3:10 PM C5-1-6 Innovative and Cost-effective Synthesis of Indium Doped Tin Oxide Films Using ESAVD Method
K.L. Choy, R. Chandrasekhar (Imperial College of Science, Technology and Medicine, United Kingdom)
This paper presents the significant progress in the synthesis of optical tin oxide-based thin films using a novel and cost-effective Electrostatic Spray Assisted Vapour Deposition (ESAVD). ESAVD is a variant of CVD process which involves spraying atomised precursor droplets across an electric field where the precursor droplets undergo decomposition and chemical reaction near the vicinity of the heated substrate and deposit a stable solid film. The process can be performed in an open atmosphere without the use of sophisticated reactor and vacuum system. This simple and cost-effective technique can potentially be incorporated for on-line large scale processing application. The ESAVD is used for the synthesis of undoped and indium doped tin oxide films. The structure, stoichiometry, crystallinity, texture and film thickness can be controlled by optimising the deposition conditions. The microstructure, optical transparency and conductivity of the deposited films are characterised and compared with those prepared using sputtering and CVD techniques. .
3:30 PM C5-1-7 The Influence of Film Composition on the Optical and Thermal Properties of Solar Control Coatings
D. Russo, J. Brotzman, C. McKown, C. Roger, J. Stricker (ATOFINA Chemicals, Inc.)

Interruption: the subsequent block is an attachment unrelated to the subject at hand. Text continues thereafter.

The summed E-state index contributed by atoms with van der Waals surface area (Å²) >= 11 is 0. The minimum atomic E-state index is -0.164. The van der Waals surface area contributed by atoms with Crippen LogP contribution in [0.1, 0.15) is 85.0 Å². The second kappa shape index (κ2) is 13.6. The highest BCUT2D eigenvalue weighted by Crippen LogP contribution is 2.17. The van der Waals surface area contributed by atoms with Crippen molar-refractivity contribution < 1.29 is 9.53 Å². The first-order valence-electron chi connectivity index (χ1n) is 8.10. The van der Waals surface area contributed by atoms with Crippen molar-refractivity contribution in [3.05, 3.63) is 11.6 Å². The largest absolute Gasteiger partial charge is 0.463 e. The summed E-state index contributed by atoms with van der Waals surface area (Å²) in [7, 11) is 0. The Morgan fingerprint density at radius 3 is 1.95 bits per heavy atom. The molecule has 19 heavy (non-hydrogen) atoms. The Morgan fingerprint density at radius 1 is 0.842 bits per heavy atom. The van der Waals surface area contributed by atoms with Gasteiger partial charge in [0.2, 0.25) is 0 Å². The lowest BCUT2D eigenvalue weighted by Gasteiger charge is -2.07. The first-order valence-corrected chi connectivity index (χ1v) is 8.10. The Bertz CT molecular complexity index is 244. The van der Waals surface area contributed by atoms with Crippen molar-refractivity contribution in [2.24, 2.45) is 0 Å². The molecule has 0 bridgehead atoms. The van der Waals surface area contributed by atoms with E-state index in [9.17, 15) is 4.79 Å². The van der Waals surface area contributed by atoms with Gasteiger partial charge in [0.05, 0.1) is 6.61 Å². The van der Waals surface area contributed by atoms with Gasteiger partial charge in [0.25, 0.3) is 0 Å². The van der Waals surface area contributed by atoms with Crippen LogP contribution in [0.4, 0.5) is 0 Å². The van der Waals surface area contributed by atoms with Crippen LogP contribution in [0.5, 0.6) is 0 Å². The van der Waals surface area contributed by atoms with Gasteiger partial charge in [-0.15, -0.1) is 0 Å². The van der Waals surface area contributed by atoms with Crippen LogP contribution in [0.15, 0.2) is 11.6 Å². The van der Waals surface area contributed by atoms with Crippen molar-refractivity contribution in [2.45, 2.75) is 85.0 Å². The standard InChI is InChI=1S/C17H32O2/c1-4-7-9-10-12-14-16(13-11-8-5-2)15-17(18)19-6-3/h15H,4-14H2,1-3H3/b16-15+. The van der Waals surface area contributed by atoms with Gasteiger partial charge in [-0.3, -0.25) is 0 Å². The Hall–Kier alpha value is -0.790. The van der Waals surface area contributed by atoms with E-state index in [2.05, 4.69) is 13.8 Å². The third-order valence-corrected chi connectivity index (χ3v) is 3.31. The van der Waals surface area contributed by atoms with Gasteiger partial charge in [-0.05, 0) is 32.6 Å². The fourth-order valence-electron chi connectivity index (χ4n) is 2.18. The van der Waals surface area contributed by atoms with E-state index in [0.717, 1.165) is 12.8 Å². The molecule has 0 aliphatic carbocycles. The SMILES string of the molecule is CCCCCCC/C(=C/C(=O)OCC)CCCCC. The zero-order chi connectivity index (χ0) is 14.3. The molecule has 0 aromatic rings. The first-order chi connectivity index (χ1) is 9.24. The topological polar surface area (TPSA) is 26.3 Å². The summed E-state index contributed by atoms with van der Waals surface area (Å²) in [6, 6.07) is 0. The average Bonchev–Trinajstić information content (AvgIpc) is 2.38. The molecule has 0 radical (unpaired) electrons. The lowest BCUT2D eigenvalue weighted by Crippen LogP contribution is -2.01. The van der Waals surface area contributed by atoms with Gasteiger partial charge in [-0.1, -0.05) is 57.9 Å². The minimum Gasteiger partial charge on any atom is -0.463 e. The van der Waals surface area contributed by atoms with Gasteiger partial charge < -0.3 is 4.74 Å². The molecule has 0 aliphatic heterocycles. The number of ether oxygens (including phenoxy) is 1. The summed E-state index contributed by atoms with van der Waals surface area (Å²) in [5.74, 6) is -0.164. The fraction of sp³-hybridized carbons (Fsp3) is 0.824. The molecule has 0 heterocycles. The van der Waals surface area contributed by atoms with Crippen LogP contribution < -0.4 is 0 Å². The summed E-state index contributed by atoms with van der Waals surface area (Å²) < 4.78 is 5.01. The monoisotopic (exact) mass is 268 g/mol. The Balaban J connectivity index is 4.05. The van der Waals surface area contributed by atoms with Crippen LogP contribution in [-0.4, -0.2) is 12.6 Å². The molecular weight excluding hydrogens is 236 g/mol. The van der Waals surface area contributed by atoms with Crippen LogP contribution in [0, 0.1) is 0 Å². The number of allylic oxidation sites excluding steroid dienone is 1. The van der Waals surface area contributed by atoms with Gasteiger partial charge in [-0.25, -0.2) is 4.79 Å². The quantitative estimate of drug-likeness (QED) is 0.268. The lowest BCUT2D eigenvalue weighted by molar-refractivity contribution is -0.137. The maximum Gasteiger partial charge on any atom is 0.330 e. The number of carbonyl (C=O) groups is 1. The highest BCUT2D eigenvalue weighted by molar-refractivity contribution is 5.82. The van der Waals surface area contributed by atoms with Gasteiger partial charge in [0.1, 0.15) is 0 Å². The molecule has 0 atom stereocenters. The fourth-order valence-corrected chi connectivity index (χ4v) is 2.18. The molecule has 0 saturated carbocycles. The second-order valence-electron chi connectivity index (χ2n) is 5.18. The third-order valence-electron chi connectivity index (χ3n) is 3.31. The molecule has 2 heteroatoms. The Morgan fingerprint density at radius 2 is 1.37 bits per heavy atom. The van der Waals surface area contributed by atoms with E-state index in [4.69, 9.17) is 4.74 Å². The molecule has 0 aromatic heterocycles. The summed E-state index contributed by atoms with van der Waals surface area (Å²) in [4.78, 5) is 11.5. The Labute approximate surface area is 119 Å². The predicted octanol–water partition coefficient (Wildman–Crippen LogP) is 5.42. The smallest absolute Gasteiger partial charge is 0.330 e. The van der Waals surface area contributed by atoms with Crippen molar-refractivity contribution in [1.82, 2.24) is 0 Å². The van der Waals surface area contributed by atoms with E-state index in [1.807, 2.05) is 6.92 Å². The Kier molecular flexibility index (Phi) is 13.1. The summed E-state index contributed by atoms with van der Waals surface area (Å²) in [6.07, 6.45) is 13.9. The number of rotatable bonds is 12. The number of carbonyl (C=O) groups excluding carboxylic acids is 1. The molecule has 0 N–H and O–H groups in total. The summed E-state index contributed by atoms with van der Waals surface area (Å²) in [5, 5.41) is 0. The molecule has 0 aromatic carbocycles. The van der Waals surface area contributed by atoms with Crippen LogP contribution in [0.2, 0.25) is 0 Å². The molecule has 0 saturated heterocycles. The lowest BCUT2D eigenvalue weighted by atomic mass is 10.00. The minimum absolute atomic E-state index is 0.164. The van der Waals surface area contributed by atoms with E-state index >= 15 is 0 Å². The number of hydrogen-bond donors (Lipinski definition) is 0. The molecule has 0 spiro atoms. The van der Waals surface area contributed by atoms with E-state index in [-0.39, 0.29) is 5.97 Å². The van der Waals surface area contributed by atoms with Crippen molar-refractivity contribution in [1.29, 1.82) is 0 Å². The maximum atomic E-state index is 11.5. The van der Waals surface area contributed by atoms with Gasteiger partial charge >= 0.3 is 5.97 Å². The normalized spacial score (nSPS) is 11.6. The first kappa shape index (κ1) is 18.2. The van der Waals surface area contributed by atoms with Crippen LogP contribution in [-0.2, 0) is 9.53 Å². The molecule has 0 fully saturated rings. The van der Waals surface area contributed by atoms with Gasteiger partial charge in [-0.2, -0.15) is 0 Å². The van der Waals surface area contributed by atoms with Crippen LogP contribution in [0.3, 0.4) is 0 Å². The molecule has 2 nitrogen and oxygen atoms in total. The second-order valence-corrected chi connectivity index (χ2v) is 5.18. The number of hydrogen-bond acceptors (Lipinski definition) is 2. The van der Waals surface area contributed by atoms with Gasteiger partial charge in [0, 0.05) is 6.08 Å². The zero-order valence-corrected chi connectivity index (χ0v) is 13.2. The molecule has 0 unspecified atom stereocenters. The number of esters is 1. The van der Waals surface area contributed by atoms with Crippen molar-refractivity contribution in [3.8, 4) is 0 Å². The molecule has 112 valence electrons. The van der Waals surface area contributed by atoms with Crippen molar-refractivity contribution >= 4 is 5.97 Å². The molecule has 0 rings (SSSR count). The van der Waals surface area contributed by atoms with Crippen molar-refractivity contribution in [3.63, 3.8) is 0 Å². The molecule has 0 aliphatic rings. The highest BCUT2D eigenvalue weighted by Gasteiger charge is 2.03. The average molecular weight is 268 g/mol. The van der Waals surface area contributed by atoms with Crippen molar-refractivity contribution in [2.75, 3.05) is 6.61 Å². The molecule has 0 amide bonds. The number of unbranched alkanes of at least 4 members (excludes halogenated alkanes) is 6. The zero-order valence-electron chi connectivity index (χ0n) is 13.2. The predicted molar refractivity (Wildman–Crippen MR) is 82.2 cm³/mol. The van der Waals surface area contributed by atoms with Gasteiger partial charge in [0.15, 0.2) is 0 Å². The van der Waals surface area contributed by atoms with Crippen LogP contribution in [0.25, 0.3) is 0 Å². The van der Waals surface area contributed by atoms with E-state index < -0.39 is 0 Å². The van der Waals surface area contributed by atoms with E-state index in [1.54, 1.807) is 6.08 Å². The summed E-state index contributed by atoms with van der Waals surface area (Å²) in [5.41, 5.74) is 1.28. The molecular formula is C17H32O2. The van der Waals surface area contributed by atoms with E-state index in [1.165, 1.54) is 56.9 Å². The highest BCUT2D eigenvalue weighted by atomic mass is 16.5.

ATOFINA has developed a new type of solar control glazing product, Certincoat@super ®@ SunE@super TM@, that combines the properties of high solar absorption in the near infrared region of the spectrum and low emissivity with neutral reflected color, low haze, and high visible light transmission in a simple two-layer coating based on doped tin oxide. When the dopant is antimony, the tin oxide layer (TOSb) absorbs solar energy; when the dopant is fluorine, the tin oxide (TOF) reflects mid-range infrared radiation. SunE@super TM@ coatings can be deposited under typical atmospheric pressure chemical vapor deposition (APCVD) conditions used by existing manufacturers of low emissivity products utilizing readily available organotin precursors such as monobutyltin trichloride or dimethyltin dichloride. By the use of optical models and lab experimentation, we will show that the solar heat gain, visible transmission and reflected film color depend on the antimony concentration and the layer thicknesses. Glazings with a neutral reflected color can be produced over a wide range of visible transmission (43-71%) and solar heat gain coefficient (0.47-0.60, center of glass) without the incorporation of a traditional iridescence suppressing layer. Film haze due to surface roughness can be reduced significantly by the inclusion or exclusion of certain additives, such as trifluoroacetic acid, during the deposition process which modify the film morphology. Windows in both single and double pane configurations can be fashioned with SunE@super TM@ that meet or exceed the Energy Star window labeling specifications of the U. S. Department of Energy for Southern climate zones.